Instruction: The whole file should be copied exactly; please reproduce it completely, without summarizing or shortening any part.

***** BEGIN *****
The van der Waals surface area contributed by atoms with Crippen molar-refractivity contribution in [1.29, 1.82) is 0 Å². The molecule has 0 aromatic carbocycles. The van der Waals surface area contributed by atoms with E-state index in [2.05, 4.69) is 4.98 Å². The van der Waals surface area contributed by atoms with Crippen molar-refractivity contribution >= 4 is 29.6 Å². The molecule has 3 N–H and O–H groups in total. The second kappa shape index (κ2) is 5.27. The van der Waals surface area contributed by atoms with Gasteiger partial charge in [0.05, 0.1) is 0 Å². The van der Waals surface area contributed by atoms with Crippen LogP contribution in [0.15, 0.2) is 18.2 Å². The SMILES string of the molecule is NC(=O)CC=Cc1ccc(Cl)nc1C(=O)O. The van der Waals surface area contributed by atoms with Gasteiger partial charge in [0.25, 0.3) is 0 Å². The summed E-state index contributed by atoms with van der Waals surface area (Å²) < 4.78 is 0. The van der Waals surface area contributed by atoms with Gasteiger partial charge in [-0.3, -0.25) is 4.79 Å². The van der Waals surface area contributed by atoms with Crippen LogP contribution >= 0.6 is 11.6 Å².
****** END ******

The van der Waals surface area contributed by atoms with Crippen molar-refractivity contribution in [1.29, 1.82) is 0 Å². The molecule has 0 aromatic carbocycles. The van der Waals surface area contributed by atoms with E-state index in [2.05, 4.69) is 4.98 Å². The van der Waals surface area contributed by atoms with Crippen molar-refractivity contribution >= 4 is 29.6 Å². The molecule has 3 N–H and O–H groups in total. The second kappa shape index (κ2) is 5.27. The van der Waals surface area contributed by atoms with Gasteiger partial charge in [0.05, 0.1) is 0 Å². The van der Waals surface area contributed by atoms with Crippen LogP contribution in [0.15, 0.2) is 18.2 Å². The SMILES string of the molecule is NC(=O)CC=Cc1ccc(Cl)nc1C(=O)O. The van der Waals surface area contributed by atoms with Gasteiger partial charge in [0.25, 0.3) is 0 Å². The summed E-state index contributed by atoms with van der Waals surface area (Å²) < 4.78 is 0. The van der Waals surface area contributed by atoms with Gasteiger partial charge in [-0.3, -0.25) is 4.79 Å². The van der Waals surface area contributed by atoms with Crippen LogP contribution >= 0.6 is 11.6 Å².